Oct 17, 2012 at 6:19 pm #1295184
Just got back from a packrafting trip in the upper peninsula of Michigan. I was caught in an unexpected storm, and spent a couple of days hiking in snow, temp in the upper 20s.
Clothing was as follows:
Worn: synthetics pants, merino hoodie, R1 top, dry ducks suit
Hands: neoprene paddling gloves
Feet: liner socks, hydroskin neoprene socks, minimalist trail runners
In pack: Down hoodie, cocoon pants
Clothing was perfect for the conditions encountered, and hands and feet were fine when paddling. However, hiking in the snow with wet hands and feet was unpleasant to say the least. The neoprene gloves were worse than nothing when wet (cheap REI gloves "warmers" with leather palms- the leather was the problem). I'll also never forget the feeling of satisfaction I felt at 4 am when I woke in my quilt at 4 am and my toes were no longer burning/tingling from the cold. In the future, I will bring a designated set of "dry" gloves and probably invest in better neoprene gloves. Not sure yet what to do about feet. Maybe my usual winter oversized trail runners and sock system, and heavier neoprene booties for the wet parts.
What is your winter clothing system for packrafting?Oct 17, 2012 at 6:27 pm #1922348
Stephen MBPL Member
@stephen-mLocale: Way up North
I have never packrafted but have spent a lot time sailing and canoeing off Irleand's Atlantic coast and heavy gauge Neoprene is the only way to go for me.
StephenOct 18, 2012 at 6:26 am #1922451
David ChenaultBPL Member
@davecLocale: Crown of the Continent
Odd that your feet were cold while hiking and warm while boating. Usually for me it's the reverse. Heavier neoprene socks are worth a look.
Neo gloves are problematic because neoprene isn't windproof. Wearing surgical gloves under them can fix this. I usually wear fleece gloves inside Gore-tex mittens, with an extra pair of gloves for off the water.Oct 18, 2012 at 6:50 am #1922461
The hiking was mornings and evenings and the rafting sections midday. May have just been that ambient temperatures were significantly warmer when rafting. My feet were able to dry out a little more though when rafting, whereas when walking, they were constantly being bathed in new icy puddles.Oct 22, 2012 at 9:11 am #1923629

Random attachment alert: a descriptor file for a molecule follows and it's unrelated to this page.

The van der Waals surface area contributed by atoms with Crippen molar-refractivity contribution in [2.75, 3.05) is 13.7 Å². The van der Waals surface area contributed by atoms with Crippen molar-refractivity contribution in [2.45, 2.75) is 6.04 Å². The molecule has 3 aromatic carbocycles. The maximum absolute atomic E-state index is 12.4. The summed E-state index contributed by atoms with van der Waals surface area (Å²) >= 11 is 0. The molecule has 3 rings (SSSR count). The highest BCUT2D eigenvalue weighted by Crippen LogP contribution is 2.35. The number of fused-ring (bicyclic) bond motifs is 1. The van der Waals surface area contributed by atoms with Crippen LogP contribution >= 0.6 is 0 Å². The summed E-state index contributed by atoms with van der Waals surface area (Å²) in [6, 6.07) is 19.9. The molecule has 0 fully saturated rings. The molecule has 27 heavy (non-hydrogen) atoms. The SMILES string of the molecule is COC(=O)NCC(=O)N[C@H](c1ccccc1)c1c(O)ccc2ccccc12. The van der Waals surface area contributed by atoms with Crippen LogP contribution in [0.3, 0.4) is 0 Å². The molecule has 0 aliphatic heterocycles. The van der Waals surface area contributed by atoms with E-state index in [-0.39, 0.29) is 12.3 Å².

Restoring missing threadOct 22, 2012 at 10:48 am #1923660
@ryanLocale: Northern Rockies
When I'm packrafting, I usually opt for a shoe that drains well above all else (like the Salomon Tech Amphib). If I'm trekking any meaningful distances, then I just wear the shoe that I like to trek in.
As the temperatures drop, I move to a Gore-Tex shoe (I'm currently using the Inov-8 GTX 288), which helps trap warmth. It also traps water, so I get pretty serious about applying a skin protectant (Hydropel, Bodyglide, etc.).
In the packraft, I wear a pair of midweight wool socks under a 5mm neoprene sock (thick!). If temps are cold (less than, say, 25), then a VB sock between the wool sock and the neoprene sock does help.
On the trail, I walk in this squishy setup until my feet get sort of warm, then switch to a thick wool sock and a goretex sock in the goretex boot, and stow the neoprene socks and wet socks (I put these in a gallon ziplock and sleep with them at night so they don't freeze). This setup seems too hot for any temps higher than freezing, but seems OK below freezing.
For hands, I use a Goretex over mitt on top of a fleece glove on the water and trail, and I carry a spare set of fleece gloves or mittens.
Oh, and dedicated sleep socks (I use thick R3-style fleece) are a nice luxury.
Mornings are the worst, of course, especially if you are getting into the boat right away.
A fire every night helps take some of the edge off.
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